ATP Cup 2020: Novak Djokovic beats Rafael Nadal, later teams up with Victor Troicki to secure Serbia’s victory in final
Novak Djokovic beat Rafael Nadal and then went back on court within an hour and won the deciding doubles encounter to secure Serbia's victory over Spain in the inaugural ATP Cup final.
Novak Djokovic beat Rafael Nadal and then went back on court within an hour and won the deciding doubles encounter to secure Serbia's victory over Spain in the inaugural ATP Cup final
Second-ranked Djokovic had a 6-2, 7-6 (4) win over No 1 Nadal on Sunday night to level the final after Roberto Bautista Agut had given Spain a 1-0 lead by beating Dusan Lajovic 7-5, 6-1 in the first singles match
After extending his lead to 29-26 in career head-to-heads with Nadal, Djokovic combined with Victor Troicki for a 6-3, 6-4 win over Pablo Carreno Busta and Feliciano Lopez
Sydney: Novak Djokovic beat Rafael Nadal and then went back on court within an hour and won the deciding doubles encounter to secure Serbia's victory over Spain in the inaugural ATP Cup final.
Second-ranked Djokovic had a 6-2, 7-6 (4) win over No 1 Nadal on Sunday night to level the final after Roberto Bautista Agut had given Spain a 1-0 lead by beating Dusan Lajovic 7-5, 6-1 in the first singles match.
After extending his lead to 29-26 in career head-to-heads with Nadal, and his supremacy over the Spaniard on hardcourts, Djokovic combined with Victor Troicki for a 6-3, 6-4 win over Pablo Carreno Busta and Feliciano Lopez.
“I’ll remember this experience for the rest of my life — it’s one of the nicest moments of my career," Djokovic said. “I’ve been very fortunately blessed, had an amazing career over the last 15 years, but playing for a team, playing for a country with some of my best friends is just — you can’t match that. It’s too special."
He joked in an on-court TV interview that the team would fly home to Serbia to celebrate before the Australian Open, which starts a week from Monday, but decided the party should start in Sydney.
“There’s a lot of Serbian people in Sydney," Djokovic said. “If you want to make a celebration, we’re ready."
Nadal, who hasn't beaten Djokovic on a hard surface since the 2013 US Open final, withdrew from the doubles, citing fatigue, saying he had confidence in his teammate Lopez, a four-time Davis Cup champion.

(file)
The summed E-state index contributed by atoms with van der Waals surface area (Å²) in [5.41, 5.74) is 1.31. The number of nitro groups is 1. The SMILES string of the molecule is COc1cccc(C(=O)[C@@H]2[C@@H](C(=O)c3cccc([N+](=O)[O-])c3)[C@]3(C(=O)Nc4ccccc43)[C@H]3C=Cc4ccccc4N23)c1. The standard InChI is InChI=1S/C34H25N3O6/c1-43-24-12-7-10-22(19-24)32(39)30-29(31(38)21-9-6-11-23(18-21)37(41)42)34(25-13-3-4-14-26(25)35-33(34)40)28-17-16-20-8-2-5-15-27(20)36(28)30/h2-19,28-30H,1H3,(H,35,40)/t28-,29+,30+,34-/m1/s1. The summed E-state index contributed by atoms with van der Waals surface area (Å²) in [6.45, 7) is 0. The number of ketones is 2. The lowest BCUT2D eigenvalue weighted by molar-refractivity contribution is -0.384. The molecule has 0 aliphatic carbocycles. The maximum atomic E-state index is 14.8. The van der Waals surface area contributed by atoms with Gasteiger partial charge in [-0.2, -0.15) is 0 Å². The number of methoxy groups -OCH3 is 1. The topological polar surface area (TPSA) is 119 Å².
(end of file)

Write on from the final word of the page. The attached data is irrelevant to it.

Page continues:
“I have been playing a lot of tennis in the last couple of days. My level of energy is a little bit lower than usual, because I played long yesterday, very long before yesterday, very long in (Perth)," Nadal said. “So is a team decision, and we believe in our team. That's why we had success in the past."
After playing six singles matches and two doubles matches in 10 days — on both the west and east coasts of Australia — less than two months after guiding Spain to the Davis Cup title in Madrid, Nadal urged the International Tennis Federation and the ATP to negotiate to form one world team championship.
“I think (ATP CUP) is a great competition, but at the same time — I can't change my mind that two World Cups in one month is not real. So is not possible," he said. “So we need to find a way to fix it and we need to find a way to make a big deal with ITF and ATP to create a big World Team Cup competition, not two. I think that's a confusion for the spectators, and we need to be clear in our sport."
Spain's early lead put extra pressure on Djokovic, who has won a record seven Australian Open men's singles titles. He hadn't lost a singles match at the new 24-team tournament, and started like losing wasn't a consideration.
“I started off the match, perfectly, really. Everything worked for me," he said. “Serve got me out of trouble in the second set."
He broke Nadal's serve in the opening game, which lasted eight minutes and included two requests from the umpire to the crowd to keep quiet during the service motion.
Djokovic held for a 2-0 lead, the game going to deuce, and then didn't concede a point on serve for his next three games, closing the set in 39 minutes with three straight aces.
Nadal, meanwhile, was struggling to hold, with Djokovic typically relentless with his returns. After Nadal was broken for the second time, in the seventh game, he went to the chair umpire in the changeover to complain about the noise during his service swing and held his thumb up to the crowd as he walked back to his team zone.
The Spaniard found his range in the second set, though, conceding just a point in each of his first three service games. He had also had a huge opportunity to go up a break in the sixth game but was unable to convert five chances as Djokovic rallied from 0-40 to hold.
Djokovic then had two breakpoints in the 11th game, which would have given him the chance to serve for the match, but Nadal rallied from 15-40 to hold.
Djokovic had a nervy start to the tiebreaker, serving a double-fault to fall behind 2-1, but after his forehand clipped the net and landed in, he started to gain control. From 4-4, he won every point, starting the roll with a backhand winner down the line.
The 10,223-strong crowd at Ken Rosewall Arena was packed with Serbia supporters who waved their flags and chanted Serbia, Serbia, Serbia, and Djokovic's nickname “Nole” throughout the final.
A little after 1 am local time Monday, they were cheering for their champions.
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